Saturday 29 November 2008

Research Papers: "China and the Manufacturing Exports of Other Developing Countries"

In January 2008 Gordon Hanson and Raymond Robertson published a paper on China's exports and how they impacted on other developing countries exports.

The data is for 2000-2005 and they use a standard gravity approach. COMTRADE data are used and this paper and it is useful as an empirical approach for PhD students and masters students wanting to study empirical trade.

China and the Manufacturing Exports of Other Developing Countries [PDF]

Abstract. In this paper, we examine the impact of China’s growth on developing countries that specialize in manufacturing. Over 2000-2005, manufacturing accounted for 32% of China’s GDP and 89% of its merchandise exports, making it more specialized in the sector than any other large developing economy. Using the gravity model of trade, we decompose bilateral trade into components associated with demand conditions in importing countries, supply conditions in exporting countries, and bilateral trade costs. We identify 10 developing economies for which manufacturing represents more than 75% of merchandise exports (Hungary, Malaysia, Mexico, Pakistan, the Philippines, Poland, Romania, Sri Lanka, Thailand, and Turkey), which are in theory the countries most exposed to the adverse consequences of China’s export growth. Our results suggest that had China’s export supply capacity been constant over the 1995-2005 period, demand for exports would have been 0.8% to 1.6% higher in the 10 countries studied. Thus, even for the developing countries most specialized in export manufacturing, China’s expansion has represented only a modest negative shock.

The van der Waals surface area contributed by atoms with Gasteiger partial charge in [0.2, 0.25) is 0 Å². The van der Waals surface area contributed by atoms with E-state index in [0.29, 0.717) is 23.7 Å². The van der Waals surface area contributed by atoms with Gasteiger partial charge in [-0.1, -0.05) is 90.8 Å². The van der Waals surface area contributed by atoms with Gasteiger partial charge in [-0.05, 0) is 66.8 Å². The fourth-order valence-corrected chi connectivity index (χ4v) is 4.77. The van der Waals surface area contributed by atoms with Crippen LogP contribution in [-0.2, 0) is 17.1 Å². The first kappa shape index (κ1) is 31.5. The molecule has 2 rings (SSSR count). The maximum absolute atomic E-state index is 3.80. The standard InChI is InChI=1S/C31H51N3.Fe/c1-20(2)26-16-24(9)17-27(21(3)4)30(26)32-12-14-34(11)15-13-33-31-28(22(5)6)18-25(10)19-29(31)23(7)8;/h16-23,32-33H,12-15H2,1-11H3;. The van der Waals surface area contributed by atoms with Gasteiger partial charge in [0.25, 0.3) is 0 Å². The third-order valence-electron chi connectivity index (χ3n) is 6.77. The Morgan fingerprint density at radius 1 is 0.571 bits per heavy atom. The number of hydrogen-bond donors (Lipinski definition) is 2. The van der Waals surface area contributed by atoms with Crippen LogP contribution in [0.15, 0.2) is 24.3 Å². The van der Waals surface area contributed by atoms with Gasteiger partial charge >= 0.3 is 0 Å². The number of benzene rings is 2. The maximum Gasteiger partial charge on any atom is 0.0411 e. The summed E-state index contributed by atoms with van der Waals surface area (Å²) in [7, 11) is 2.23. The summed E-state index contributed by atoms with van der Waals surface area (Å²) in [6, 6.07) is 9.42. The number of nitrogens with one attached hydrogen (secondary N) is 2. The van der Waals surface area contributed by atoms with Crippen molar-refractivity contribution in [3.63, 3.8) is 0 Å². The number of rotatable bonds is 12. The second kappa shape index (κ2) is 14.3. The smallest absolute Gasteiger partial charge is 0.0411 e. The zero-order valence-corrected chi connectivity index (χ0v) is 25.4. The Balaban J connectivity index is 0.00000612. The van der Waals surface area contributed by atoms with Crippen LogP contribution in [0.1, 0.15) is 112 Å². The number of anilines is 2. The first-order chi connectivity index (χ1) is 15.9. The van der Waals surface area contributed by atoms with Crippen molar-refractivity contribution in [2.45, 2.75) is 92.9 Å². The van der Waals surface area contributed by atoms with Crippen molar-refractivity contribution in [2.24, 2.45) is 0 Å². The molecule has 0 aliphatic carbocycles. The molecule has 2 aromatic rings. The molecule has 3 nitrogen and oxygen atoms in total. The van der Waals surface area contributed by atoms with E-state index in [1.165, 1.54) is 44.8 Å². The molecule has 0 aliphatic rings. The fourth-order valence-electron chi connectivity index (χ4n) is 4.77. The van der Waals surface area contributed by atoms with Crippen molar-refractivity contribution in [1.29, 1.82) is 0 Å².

Anonymous said...

Thanks for a great post.

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